Diane Solinger: While I now work at Google and lead Google’s employee giving and volunteering programs, I met Bill when I was the Executive Director of the American Heart Association. Bill was then the CEO of Intuit. I remember how open he was to meet with me and guide me through concepts that enabled us to build one of the largest American Heart Walks in the country. We would meet for lunch (nothing fancy; boxed salads or sandwiches) in his office and he’d help me understand the nudges and reinforcements that motivate people to volunteer and give. His wisdom and his straightforwardness influences me to this day.

Bob Soltys: Billy and I were roommates living in the Alpha Chi Rho fraternity house on W 113th St. during the 1960-61 CC school year. We, and a number of our AXP brothers, were/are Catholic and Billy thought we should all attend daily 7am Mass at the local RC church (Church of Notre Dame) adjacent to Morningside Park. Our initial reaction was NFW, Billy insisted as only he can, and we agreed. Though a big deal at the time, it was a relatively small sacrifice — which I came to better appreciate over time. That memory has stuck with me all these years and I know I am a better person for it. I also know that Billy is with God now — and probably kicking some ass up there as well.

Lucas Duplan: A lot of people probably know Bill helped guide and mentor some of the Valley’s best CEOs. What they may not know is he was equally willing to take the call of a 22 year-old stanford kid working on his first business, not when it was clearly headed for success but quite the opposite, failure. After we/I started getting beat up by the media, he invited me to his house. He showed me his attic — where he kept a bunch of family photos — and as we walked around he put his arm around me and said, “Ignore the garbage online. You’re an entrepreneur and if it’s not this company, it’ll be the next.” He then looked me straight in the eyes and said, “Duplan, have you read Ben Horowitz’s book, “The Hard thing about Hard Things.” “Yeah,” I said. “Good, now in 10 years you can write one and you should call it: How to fuck up a company and come out whole.”

Summit Shah: I was fortunate enough to briefly work with him during his trustee years at Columbia. As an undergrad (Columbia Engineering to be specific, SEAS 2008 in Biomedical Engineering), I was on the University Senate and got to work with the Trustees on Budget work, but never got to work directly with Bill. I went to the President’s house (Bollinger) for an event and met him there. He was having a wonderful time and I came up to formally introduce myself and spent a good hour or so talking about the university, infrastructure, and how to make the situation between administrators and students better. You could tell he truly cared about it, especially in a college that had gaps within the system. It was a refreshing and exciting moment, especially to get the knowledge and advice of someone who helped build some of the most powerful tech companies in the world.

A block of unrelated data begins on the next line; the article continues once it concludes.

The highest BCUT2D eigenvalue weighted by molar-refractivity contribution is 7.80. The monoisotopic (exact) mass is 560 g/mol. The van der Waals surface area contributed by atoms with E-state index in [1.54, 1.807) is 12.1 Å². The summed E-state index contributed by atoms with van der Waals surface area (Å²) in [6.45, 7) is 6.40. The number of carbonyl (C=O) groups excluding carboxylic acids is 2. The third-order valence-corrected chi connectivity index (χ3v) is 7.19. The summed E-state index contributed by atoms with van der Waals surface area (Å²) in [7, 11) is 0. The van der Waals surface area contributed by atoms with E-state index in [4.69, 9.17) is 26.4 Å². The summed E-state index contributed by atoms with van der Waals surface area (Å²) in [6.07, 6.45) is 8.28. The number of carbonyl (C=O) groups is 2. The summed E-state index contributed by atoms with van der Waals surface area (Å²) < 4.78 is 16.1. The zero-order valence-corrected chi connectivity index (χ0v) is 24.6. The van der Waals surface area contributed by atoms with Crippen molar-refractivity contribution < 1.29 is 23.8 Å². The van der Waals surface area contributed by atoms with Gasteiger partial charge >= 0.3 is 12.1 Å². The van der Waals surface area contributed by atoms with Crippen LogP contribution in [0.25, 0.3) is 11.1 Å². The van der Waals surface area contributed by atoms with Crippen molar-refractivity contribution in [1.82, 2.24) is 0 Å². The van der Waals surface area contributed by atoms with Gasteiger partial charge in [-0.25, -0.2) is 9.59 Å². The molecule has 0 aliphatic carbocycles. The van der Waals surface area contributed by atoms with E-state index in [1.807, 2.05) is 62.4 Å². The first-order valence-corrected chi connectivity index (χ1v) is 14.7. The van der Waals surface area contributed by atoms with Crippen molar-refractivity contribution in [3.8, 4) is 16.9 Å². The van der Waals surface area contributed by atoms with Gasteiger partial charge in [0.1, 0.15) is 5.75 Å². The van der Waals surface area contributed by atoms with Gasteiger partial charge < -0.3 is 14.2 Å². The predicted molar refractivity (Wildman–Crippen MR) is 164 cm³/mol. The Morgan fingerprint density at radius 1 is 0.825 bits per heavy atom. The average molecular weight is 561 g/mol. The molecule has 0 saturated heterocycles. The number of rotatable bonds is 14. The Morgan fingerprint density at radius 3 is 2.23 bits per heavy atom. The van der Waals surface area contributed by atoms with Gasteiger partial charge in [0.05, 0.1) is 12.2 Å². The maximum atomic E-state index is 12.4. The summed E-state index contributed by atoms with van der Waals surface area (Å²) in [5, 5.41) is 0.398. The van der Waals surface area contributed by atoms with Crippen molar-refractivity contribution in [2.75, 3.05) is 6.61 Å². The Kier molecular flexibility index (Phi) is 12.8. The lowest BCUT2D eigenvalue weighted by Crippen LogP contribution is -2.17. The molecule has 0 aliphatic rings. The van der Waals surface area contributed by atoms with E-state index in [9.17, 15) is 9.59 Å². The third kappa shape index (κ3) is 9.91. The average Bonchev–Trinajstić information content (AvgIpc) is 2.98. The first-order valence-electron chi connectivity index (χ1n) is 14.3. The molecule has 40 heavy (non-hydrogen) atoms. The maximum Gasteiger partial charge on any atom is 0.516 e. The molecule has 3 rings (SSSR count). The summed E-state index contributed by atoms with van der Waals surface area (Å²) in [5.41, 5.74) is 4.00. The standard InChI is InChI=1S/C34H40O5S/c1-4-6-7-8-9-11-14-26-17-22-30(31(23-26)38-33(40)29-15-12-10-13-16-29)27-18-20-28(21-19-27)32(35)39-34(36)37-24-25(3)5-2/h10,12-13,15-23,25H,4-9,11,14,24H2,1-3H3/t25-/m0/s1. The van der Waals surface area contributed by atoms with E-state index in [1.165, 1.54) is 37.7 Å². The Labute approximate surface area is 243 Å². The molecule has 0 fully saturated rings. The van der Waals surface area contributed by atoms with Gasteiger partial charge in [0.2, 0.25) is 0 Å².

Colleen Fedor: Billy was a really decent, KIND, HARD WORKING, HONEST man who liked Bud Light, told it like it is (swear words and all!) and who was extremely generous with his good fortune. He never forgot his roots and has made a tremendous difference in the lives of nearly every family in Homestead, West Homestead and Munhall. His contributions to our school district and the neighborhoods are too numerous to list. And, beyond the financial contribution was his leadership — he taught us with his example, how to challenge the status quo and how to make a difference … all for the good of the kids.

Clay Baker: When Bill was CEO at Intuit my ex-wife was working there as a Senior VP. While on a business trip, she collapsed in an airport and was sent to an ER in New Jersey. Bill called me immediately to explain what had happened and then he put me on a private plane to go get her and bring her home. I had two small children at home and it was looking very likely that I was about to become a single parent. She not only survived the ordeal and surgery at Stanford, because of Bill’s quick action, but we had one more child together. I owe him a career I had at Netscape, my wife and a daughter, and much more.

Dan Rosensweig: Bill had a way of telling stories that helped you understand the situation and focus on making better choices. Among my fav: Bill was sick but called and asked me to go for a walk. I said I’ll be right over. He said no we will take a virtual walk in the phone. Uh oh — where we going? Back behind the woodshed! He had heard I was wavering an a tough call and wanted me to know that I already knew what to do — and delaying doesn’t make it easier or better and that I needed to do it then!